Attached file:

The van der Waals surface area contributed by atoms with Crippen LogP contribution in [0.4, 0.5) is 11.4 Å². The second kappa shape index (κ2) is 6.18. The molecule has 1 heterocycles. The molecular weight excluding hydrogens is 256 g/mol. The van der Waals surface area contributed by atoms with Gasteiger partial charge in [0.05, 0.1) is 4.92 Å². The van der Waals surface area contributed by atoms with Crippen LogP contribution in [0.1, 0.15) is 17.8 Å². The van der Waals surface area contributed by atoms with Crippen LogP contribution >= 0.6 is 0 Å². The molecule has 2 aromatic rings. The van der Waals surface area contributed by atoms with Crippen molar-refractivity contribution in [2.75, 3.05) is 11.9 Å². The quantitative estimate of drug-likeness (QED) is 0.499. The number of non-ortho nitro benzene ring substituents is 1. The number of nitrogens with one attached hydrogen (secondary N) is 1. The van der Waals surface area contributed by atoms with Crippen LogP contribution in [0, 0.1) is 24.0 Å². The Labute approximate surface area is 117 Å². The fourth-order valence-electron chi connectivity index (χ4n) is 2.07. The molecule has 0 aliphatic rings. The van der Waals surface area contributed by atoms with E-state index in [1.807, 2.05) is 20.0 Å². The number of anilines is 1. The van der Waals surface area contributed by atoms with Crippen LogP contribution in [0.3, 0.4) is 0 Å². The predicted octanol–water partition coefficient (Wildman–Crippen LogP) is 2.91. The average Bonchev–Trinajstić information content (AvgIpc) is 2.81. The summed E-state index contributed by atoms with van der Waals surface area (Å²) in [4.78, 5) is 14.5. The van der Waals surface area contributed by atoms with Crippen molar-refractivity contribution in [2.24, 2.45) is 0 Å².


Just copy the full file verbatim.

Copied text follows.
The van der Waals surface area contributed by atoms with Crippen LogP contribution in [0.4, 0.5) is 11.4 Å². The second kappa shape index (κ2) is 6.18. The molecule has 1 heterocycles. The molecular weight excluding hydrogens is 256 g/mol. The van der Waals surface area contributed by atoms with Gasteiger partial charge in [0.05, 0.1) is 4.92 Å². The van der Waals surface area contributed by atoms with Crippen LogP contribution in [0.1, 0.15) is 17.8 Å². The van der Waals surface area contributed by atoms with Crippen LogP contribution >= 0.6 is 0 Å². The molecule has 2 aromatic rings. The van der Waals surface area contributed by atoms with Crippen molar-refractivity contribution in [2.75, 3.05) is 11.9 Å². The quantitative estimate of drug-likeness (QED) is 0.499. The number of non-ortho nitro benzene ring substituents is 1. The number of nitrogens with one attached hydrogen (secondary N) is 1. The van der Waals surface area contributed by atoms with Crippen LogP contribution in [0, 0.1) is 24.0 Å². The Labute approximate surface area is 117 Å². The fourth-order valence-electron chi connectivity index (χ4n) is 2.07. The molecule has 0 aliphatic rings. The van der Waals surface area contributed by atoms with E-state index in [1.807, 2.05) is 20.0 Å². The number of anilines is 1. The van der Waals surface area contributed by atoms with Crippen LogP contribution in [0.3, 0.4) is 0 Å². The predicted octanol–water partition coefficient (Wildman–Crippen LogP) is 2.91. The average Bonchev–Trinajstić information content (AvgIpc) is 2.81. The summed E-state index contributed by atoms with van der Waals surface area (Å²) in [4.78, 5) is 14.5. The van der Waals surface area contributed by atoms with Crippen molar-refractivity contribution in [2.24, 2.45) is 0 Å².